More must be said in the context of the 144 Bhava Yogas given by Brihat Parashara Hora Shastra as they are very unique in the astrological literature. Other texts give the effects of planets in signs and planets in houses " these effects are hit and miss since they do not evaluate the planet in question. Brihat Parashara Hora Shastra does not attempt such a foolish thing; rather it gives perfect mathematical techniques and Avasthas which allow the astrologer to determine with exactness the effects of a planet in a sign or in a house. Additionally it gives the effects of each house lord in each house. These effects are important in the context of the larger predictive method presented by Brihat Parashara Hora Shastra and thus must be unique and original to the work.
Nakshatra based Dasas, such as Vimshottari Dasa, plus many others, are more extensively dealt with in Brihat Parashara Hora Shastra than in any other text and it is quite likely that Parashara was the original disseminator of Nakshatra Dasas. The Most anciently dated texts that I have seen, which date from 100-700 AD do not contain Vimshottari Dasas or other Nakshatra based Dasas, which supports Parashara as being the founder of Nakshatra Dasas. Less antiquated texts, such as Phaladeepika and Jataka Parijita do instruct in Vimshottari Dasa and are modeled after Brihat Parashara Hora Shastra, though they do not come close to its completeness and perfection.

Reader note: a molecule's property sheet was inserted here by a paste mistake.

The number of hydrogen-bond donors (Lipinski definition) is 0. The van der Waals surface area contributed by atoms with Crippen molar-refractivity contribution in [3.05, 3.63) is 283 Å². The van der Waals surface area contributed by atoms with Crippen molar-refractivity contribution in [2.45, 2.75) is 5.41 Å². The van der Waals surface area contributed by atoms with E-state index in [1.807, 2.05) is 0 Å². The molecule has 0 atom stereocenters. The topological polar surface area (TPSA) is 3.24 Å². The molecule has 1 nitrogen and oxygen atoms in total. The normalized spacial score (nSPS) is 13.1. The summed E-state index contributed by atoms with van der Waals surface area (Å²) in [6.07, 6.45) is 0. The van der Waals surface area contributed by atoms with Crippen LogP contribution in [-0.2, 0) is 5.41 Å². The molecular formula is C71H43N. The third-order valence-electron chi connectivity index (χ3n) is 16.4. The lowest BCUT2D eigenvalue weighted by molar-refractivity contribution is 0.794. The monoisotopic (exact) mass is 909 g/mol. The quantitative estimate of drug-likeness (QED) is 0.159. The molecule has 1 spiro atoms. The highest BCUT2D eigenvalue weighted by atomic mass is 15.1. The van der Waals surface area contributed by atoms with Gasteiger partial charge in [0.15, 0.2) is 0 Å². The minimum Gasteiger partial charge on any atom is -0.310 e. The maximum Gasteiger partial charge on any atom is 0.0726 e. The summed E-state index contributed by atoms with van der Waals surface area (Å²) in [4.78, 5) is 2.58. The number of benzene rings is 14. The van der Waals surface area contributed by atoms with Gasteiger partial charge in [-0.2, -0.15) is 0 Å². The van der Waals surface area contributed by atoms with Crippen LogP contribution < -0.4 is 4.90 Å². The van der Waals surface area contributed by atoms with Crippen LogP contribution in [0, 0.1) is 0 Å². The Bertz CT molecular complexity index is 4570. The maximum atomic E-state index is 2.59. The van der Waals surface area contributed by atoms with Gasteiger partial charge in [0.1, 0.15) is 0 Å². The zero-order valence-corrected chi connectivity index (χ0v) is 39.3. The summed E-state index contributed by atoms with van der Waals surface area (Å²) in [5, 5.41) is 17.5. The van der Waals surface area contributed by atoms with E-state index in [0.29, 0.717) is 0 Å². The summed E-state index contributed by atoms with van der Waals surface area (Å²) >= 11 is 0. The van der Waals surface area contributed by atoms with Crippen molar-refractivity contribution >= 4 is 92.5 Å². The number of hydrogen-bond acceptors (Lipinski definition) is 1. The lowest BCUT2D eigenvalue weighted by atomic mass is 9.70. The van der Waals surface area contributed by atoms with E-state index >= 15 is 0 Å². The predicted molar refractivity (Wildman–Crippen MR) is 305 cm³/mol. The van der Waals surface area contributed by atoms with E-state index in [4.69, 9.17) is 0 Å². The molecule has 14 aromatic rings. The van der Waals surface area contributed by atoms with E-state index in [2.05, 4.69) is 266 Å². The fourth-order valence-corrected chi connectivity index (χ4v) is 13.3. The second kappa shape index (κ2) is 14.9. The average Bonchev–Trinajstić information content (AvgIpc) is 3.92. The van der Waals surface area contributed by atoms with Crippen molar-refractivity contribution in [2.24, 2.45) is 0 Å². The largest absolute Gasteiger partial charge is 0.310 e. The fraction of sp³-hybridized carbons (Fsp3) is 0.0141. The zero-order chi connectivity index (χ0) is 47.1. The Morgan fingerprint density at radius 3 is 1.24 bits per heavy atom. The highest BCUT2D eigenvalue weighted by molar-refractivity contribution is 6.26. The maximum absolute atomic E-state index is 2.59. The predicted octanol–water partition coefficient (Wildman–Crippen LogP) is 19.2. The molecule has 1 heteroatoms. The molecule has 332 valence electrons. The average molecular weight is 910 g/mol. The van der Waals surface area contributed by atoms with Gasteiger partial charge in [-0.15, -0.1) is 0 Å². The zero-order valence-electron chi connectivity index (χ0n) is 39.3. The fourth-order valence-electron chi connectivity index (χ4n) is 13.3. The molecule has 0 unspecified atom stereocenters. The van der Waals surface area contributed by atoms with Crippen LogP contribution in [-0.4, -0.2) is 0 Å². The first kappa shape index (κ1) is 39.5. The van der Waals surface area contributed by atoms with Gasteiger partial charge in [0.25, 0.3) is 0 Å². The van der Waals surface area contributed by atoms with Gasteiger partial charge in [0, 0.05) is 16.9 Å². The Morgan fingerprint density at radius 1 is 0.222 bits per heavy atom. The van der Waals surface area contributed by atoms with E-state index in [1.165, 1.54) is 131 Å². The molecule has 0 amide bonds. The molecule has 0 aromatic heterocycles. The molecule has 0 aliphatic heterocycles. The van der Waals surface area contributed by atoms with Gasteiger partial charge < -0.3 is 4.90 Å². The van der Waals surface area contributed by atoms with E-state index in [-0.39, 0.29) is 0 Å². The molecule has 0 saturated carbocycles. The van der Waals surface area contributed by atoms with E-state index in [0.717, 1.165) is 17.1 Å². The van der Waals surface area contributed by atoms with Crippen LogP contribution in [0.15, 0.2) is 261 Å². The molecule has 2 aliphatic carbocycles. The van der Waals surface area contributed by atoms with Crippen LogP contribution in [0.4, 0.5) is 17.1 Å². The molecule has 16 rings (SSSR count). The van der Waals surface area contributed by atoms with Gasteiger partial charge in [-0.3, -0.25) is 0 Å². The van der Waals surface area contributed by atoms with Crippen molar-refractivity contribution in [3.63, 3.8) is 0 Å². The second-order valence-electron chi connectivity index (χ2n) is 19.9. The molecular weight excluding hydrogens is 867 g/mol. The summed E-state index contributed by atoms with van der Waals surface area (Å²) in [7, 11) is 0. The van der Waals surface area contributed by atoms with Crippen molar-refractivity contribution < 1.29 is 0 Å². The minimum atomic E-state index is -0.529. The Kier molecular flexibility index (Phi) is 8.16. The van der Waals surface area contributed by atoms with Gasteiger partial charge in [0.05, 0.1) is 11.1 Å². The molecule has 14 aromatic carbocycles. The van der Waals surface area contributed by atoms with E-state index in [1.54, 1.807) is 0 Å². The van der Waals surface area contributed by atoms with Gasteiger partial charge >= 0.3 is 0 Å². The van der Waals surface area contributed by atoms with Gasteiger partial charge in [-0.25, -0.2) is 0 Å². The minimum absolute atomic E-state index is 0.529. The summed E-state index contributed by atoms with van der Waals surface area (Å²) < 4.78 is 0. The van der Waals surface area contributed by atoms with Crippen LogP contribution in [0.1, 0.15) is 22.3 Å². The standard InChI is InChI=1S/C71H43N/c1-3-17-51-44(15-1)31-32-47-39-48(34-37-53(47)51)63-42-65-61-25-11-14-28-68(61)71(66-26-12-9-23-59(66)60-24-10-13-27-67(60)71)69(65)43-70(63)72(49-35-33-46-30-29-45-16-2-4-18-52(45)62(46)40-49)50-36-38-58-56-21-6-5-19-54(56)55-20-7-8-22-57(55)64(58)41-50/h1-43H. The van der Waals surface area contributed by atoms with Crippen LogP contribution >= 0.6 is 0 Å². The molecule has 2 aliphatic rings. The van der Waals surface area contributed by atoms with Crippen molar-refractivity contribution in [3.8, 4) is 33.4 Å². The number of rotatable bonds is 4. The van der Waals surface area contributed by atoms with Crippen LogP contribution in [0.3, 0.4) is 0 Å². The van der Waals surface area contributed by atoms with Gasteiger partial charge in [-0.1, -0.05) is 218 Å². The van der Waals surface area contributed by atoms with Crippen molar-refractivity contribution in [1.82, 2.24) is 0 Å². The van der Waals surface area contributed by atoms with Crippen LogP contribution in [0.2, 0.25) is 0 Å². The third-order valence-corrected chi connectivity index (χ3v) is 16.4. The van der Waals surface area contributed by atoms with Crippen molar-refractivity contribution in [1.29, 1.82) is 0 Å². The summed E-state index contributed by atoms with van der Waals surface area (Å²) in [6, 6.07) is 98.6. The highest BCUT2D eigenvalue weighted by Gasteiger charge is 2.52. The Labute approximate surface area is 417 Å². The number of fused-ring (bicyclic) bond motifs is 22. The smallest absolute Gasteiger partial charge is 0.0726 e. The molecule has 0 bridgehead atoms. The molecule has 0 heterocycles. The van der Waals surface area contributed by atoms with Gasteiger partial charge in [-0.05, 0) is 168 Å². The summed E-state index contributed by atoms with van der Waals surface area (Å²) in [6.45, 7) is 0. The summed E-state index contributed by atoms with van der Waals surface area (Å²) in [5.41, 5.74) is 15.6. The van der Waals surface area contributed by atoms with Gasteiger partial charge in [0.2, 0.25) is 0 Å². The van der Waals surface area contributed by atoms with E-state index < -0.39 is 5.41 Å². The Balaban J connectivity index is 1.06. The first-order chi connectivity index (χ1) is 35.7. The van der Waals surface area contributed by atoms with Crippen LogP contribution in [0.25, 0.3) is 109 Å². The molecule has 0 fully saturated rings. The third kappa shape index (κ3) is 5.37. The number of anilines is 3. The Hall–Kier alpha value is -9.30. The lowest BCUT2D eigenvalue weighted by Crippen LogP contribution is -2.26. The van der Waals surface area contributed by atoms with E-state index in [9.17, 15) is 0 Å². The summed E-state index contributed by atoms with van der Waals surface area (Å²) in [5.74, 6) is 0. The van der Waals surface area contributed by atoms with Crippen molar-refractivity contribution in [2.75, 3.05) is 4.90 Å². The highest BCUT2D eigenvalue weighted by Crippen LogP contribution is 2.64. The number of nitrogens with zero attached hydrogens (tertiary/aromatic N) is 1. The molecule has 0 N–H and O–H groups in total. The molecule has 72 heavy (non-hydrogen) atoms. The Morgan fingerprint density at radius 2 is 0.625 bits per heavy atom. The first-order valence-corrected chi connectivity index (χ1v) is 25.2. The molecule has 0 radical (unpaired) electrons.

Ashtakavarga, an involved system of transit effects, is found in many, many other texts over the past two millennia and as such we can no more be sure if these are unique to Brihat Parashara Hora Shastra or not.
Sudarshana Chakra, reading the horoscope simultaneously from the Lagna, Sun and Moon, is dealt with more extensively in Brihat Parashara Hora Shastra than in other texts. Parashara even states that he learned the technique directly from Brahma. Sudarshana Chakra is a simple method of determining the general welfare of a person. The extensively of the technique appears to be quite unique to Brihat Parashara Hora Shastra.
The propitiations of the Grahas and remedies from inauspicious births are not a normal feature of astrological texts and may be attributable to Parashara, or they may only be appendages of what is common knowledge to the Indian priest. They are, however, of use and certainly unique to astrological texts.
Chapters on determining characteristics from an individual"s body are not unique to astrological texts with many texts devoting time to this very useful subject. Whether it is original to Parashara or not there is no way of ascertaining. However, much of what is given in Brihat Parashara Hora Shastra in this context has been found more useful and more accurate than that found in other astrological texts.
In conclusion, what does appear unique to Parashara and what is certainly the most important part if not the gist of Brihat Parashara Hora Shastra are:
Its descriptions of the Grahas, Rasis, Bhavas and Vargas.
The 144 Bhava Yogas detailing the effects of each Bhava lord in each Bhava.
The mathematically precise predictive techniques of Shad Bala, Vimshopaka, Ishta and Kashta, and Subha and Asubha Phala.
The five groups of Avasthas: Baladi Avasthas, Jagradadi Avasthas, Lajjitadi Avasthas and Shayanadi Avasthas.
These together with the Nakshatra Dasas given in Brihat Parashara Hora Shastra are a perfect system for predicting events.